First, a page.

I’ve been grading papers half my life, so I think I know a thing or two about how it should go. Here’s a simple point that, I think, is not always clear to the grader him or herself (I’ve found it necessary to explain this to newbies, when advising them about how to do their jobs); that is almost never clear to the students themselves; that really ought to be to made clear – and made explicit – to all involved. There are two basic functions comments on papers can serve.
1) Explaining/justifying to the student why she got the grade she got, not the higher grade that, perhaps, she hoped for.
2) Communicating something significant that will teach the student to be a better writer/thinker.
I think graders try to do 2 but feel vaguely obliged to make 2 do double-duty as 1. And students typically expect 1, although many of them are also healthily open to 2. But 1 and 2 often come apart. It’s damned hard to provide anything that would really be sufficient to accomplish 1 in a general way. And even harder if you’re trying to do 2, too. And 2 is more important, and do-able, so basically you should just do 2. Clear your head of the vague feeling that you should be doing 1, except a bit around the edges, in the natural course of doing just 2.
Since students expect 1, you need to make it very explicit that you are doing 2 instead. ‘I’m going to pick something – your writing, your organization, your understanding of some point, something – and I’m going to spend my time and energy trying to give you a good lesson in how to do that one thing better. So if my comments consist entirely of nit-picks to the effect that your introduction is badly written, that shouldn’t be taken to imply that I didn’t read the rest of the paper, or that nothing was wrong except the introductory paragraph, or that the grade was a pure function of what went wrong in the first paragraph.’ (Obviously there’s no need to be a puritan about this. You can include a few general gestures towards 1. But don’t dissipate that precious, terribly finite quantity of time and energy, per paper, you need to accomplish 2.)
Students often want 1, more than 2, because they want to feel that the process – your standards – are reasonably transparent and fair. Students also want to be able to come in and ask about grades. All this is totally reasonable. So you need to accompany this statement that you will only be doing 2 with suitable assurances that 1 is available in a wholesale way, in office hours, etc., but it just isn’t provided, retail, in individual comments on papers. You grade fairly, but you don’t provide a separate, sufficient proof that you grade fairly, on each individual paper.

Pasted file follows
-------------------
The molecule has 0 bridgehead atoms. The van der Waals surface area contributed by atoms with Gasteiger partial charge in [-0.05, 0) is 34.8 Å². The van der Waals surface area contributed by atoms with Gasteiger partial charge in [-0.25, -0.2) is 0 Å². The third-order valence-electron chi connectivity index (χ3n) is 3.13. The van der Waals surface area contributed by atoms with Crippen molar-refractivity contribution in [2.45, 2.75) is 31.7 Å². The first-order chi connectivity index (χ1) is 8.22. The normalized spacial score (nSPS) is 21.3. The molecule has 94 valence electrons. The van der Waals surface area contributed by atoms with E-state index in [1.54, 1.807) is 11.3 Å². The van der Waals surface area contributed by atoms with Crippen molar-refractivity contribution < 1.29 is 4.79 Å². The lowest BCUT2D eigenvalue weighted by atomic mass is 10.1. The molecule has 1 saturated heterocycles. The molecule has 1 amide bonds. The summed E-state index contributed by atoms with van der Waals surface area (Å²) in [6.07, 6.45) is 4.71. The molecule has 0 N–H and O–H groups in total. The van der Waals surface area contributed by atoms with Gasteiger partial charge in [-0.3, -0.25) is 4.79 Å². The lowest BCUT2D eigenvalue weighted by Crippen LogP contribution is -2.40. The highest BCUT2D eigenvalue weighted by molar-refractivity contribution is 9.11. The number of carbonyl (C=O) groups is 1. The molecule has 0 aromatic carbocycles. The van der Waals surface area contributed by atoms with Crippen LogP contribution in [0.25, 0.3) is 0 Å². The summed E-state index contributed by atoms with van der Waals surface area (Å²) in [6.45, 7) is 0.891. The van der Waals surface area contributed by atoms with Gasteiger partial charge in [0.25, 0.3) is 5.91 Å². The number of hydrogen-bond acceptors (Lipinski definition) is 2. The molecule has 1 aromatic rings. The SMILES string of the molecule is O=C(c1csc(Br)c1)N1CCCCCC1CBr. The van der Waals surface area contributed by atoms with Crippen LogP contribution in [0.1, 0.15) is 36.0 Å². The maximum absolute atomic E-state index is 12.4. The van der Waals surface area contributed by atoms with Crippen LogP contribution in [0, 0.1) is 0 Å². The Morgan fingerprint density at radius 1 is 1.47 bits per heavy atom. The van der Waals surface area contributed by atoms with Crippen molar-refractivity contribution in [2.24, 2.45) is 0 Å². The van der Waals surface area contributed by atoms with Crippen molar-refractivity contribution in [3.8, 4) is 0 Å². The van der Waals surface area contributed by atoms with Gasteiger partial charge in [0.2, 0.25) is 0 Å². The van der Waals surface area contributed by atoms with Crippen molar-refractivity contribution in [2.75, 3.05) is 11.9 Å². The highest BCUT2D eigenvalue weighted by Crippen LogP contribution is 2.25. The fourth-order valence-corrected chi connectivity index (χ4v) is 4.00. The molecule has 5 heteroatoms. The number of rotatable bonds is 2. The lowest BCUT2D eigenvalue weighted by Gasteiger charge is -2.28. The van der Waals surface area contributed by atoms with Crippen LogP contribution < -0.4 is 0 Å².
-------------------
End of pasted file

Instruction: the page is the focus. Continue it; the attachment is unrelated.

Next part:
This semester I’m trying something a bit different. I’m telling students that they have to ask me, specifically, for help on particular aspects of their papers. Writing problems, thinking problems, something specific. Every paper should conclude with a little self-criticism (needn’t be a lavish self-flagellation or anything like that) indicating where they think they need improvement. My comments will be directed accordingly. If they fail to provide a little self-criticism, they get skimpy comments. So far what I’ve learned is that next time I should encourage more specificity in specific self-criticisms. (I’m getting a lot of ‘dear prof., please comment on anything that you think needs work!’)
Possibly this whole do 2) not 1) business is very obvious to most of you out there who are my fellow graders. But students don’t get it, so you need to give them a little ‘how the enemy thinks’ talk, explaining why it makes sense for things to go this way. I’ve found it really helps.
But, since this is the internet, it will probably turn out that I am very, very wrong. I am probably not a competent grader at all, since I have said these outrageous things! We shall see!